Homily for April 12, 2015: 2nd Sunday of Easter/Divine Mercy Sunday: Msgr. Jim Miller

Second Sunday of Easter

Sunday of Divine Mercy

April 12, 2015

Reading 1 Acts 4:32-35

Responsorial Psalm Ps 118:2-4, 13-15, 22-24

R. Give thanks to the LORD, for he is good, his love is everlasting.

Reading 2 1 Jn 5:1-6

Gospel Jn 20:19-31



It was Palm Sunday, but because of a sore throat, a little boy had to stay home from church with a sitter.  When the family returned home, they were carrying palm branches.  The boy asked them what they were for.

“People held them over Jesus’ head as he walked by,” his father told him.

“Just my luck,” the boy said.  “The one Sunday I don’t go and he shows up.”

I wonder if Thomas said something like that when the other disciples said that Jesus had appeared to them!   Where was Thomas?  Why was he absent?   We don’t know but as a result of his absence, he didn’t see Jesus or hear him speak or receive his peace.  He wasn’t there when Jesus breathed forth his spirit on his own.  Therefore, he didn’t understand; his faith was shaken.  He had nothing to hold onto but his doubt.

William Bausch in his book Once Upon a Gospel suggests that we too, at times, are absent Thomases.  “We are absent from sufficient knowledge about our faith”.   Because we don’t know as much about our faith tradition as could, we don’t know how to interpret popular fictions like ‘The DaVinci Code’ or how to evaluate other religions.  While we may be up-to-date on current events, and while we try to remain current in our job skills, we may not always be so conscientious in enriching our faith and appreciating the rich traditions of our church.   Did your religious education end in grade school or high school?   Our religious formation must be continuous.  It does not end until our life does.   I recently heard that one of our parishioners was studying Greek so he could read the Bible in one of the original languages!!   Now that is continuing your faith education!!    Reading the Archdiocesan newspaper, “The Witness” and religious articles in The Word Among US or the Magnificat or listening to Catholic radio 98.3 or watching EWTN could spark your interest and deepen your faith experience.   Take a book from our parish library to read or suggest a Catholic book that you would like to read and we could add it to our library.   There are also CD’s available in the library for purchase which are good to listen to when driving a distance.

We who also know and believe Jesus-risen are to offer that same experience to others.  Ralph Kuehner and Joseph Juknialis pointed out in their book Living the Word that resurrection happens whenever love transforms life:  when someone offers forgiveness despite a burning desire for vengeance; when a nation begins to value and protect the rights of all, not just a few; when the poor, hungry, homeless and disenfranchised are attended as brothers and sisters; when immigrants and refugees are not left to drown or imprisoned but are welcomed as the children of God.  Resurrection happens when enemies sit down together to talk instead of planning the other’s demise.  I heard a story about Fr. Robert Kalb who was visiting Boston years ago and as they were walking past a park they saw two men in an  argument who were about ready to start fighting.  Fr. Bob, who was a big man and wearing his clerical attire went back to them and grabbed both of them by the shoulder and talked them down and had them shake hands before he left!!   That is resurrection.  Resurrection is happening all around us; let us venture out of our locked doors and celebrate.  Jesus, our Lord and our God, lives!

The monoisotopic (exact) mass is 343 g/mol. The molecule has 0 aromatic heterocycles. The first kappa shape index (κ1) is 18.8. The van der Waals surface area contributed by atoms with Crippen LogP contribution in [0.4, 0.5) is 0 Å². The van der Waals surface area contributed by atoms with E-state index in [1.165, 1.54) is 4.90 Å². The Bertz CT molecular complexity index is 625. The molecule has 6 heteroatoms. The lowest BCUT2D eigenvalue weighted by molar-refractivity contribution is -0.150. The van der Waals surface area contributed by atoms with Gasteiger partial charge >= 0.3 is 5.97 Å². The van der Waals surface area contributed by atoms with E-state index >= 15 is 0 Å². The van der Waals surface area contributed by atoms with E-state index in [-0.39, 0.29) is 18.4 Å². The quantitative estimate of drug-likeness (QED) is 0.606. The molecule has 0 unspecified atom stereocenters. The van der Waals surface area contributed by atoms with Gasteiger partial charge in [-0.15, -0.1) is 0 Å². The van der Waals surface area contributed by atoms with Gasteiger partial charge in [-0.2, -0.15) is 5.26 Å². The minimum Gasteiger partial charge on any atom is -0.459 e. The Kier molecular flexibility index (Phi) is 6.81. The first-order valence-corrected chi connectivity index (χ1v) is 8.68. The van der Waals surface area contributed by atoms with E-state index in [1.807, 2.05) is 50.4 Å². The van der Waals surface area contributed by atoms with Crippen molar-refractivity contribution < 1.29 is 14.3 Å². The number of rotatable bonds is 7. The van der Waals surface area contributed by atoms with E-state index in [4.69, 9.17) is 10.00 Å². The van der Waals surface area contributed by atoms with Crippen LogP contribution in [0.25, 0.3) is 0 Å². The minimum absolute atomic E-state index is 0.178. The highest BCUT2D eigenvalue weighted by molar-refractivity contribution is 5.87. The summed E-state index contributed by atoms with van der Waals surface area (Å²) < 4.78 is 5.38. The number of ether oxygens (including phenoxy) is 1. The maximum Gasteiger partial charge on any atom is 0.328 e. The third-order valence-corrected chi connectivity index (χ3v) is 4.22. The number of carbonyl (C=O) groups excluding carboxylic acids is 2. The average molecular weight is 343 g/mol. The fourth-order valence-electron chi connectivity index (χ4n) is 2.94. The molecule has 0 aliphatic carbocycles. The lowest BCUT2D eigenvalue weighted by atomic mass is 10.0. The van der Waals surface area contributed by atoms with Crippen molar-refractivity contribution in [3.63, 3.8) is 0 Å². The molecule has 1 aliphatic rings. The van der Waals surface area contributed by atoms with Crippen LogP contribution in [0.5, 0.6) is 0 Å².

That first reading shows us an ideal Christian community of sharing.   There was an ancient saying in the Hellenistic world:  “Friends are of one heart and one soul.  The possessions of friends are common property.”

The ideal community was admired and emulated by others, a fact expressed by Justin Martyr’s description of his own community:  “We, who once coveted most greedily the wealth and fortune of others, now place in common the good we possess, dividing them with all the needy,”(I Apology 14:2-3)

Chapter 5 of the Acts of the Apostles reminds us that the ideal was not always reached in the early Christian community.  It lets us know that the early church was still an imperfect and struggling community—much like our own.

In his first encyclical letter Pope Francis wrote in collaboration with Pope Benedict XVI it states:  “In God’s gift of faith, a supernatural infused virtue, we realize that a great love has been offered us, a good word has been spoken to us, and that when we welcome that word, Jesus Christ the Word made flesh, the Holy Spirit transforms us, lights up our way to the future and enables us joyfully to advance along that way on wings of hope,  Thus wonderfully interwoven, faith, hope and charity are the driving force of the Christian life as it advances towards full communion with God.”

Just before his death, Pope John Paul II wrote:

As a gift to humanity, which sometimes seems bewildered and overwhelmed by the power of evil, selfishness, and fear, the Risen Lord offers his love that pardons, reconciles, and reopens hearts to love.  It is a love that converts hearts and gives peace.  How much the world needs to understand and accept Divine Mercy!

Lord,. . . we believe in you and confidently repeat to you today:  Jesus, I trust in you, have mercy on us and on the whole world.”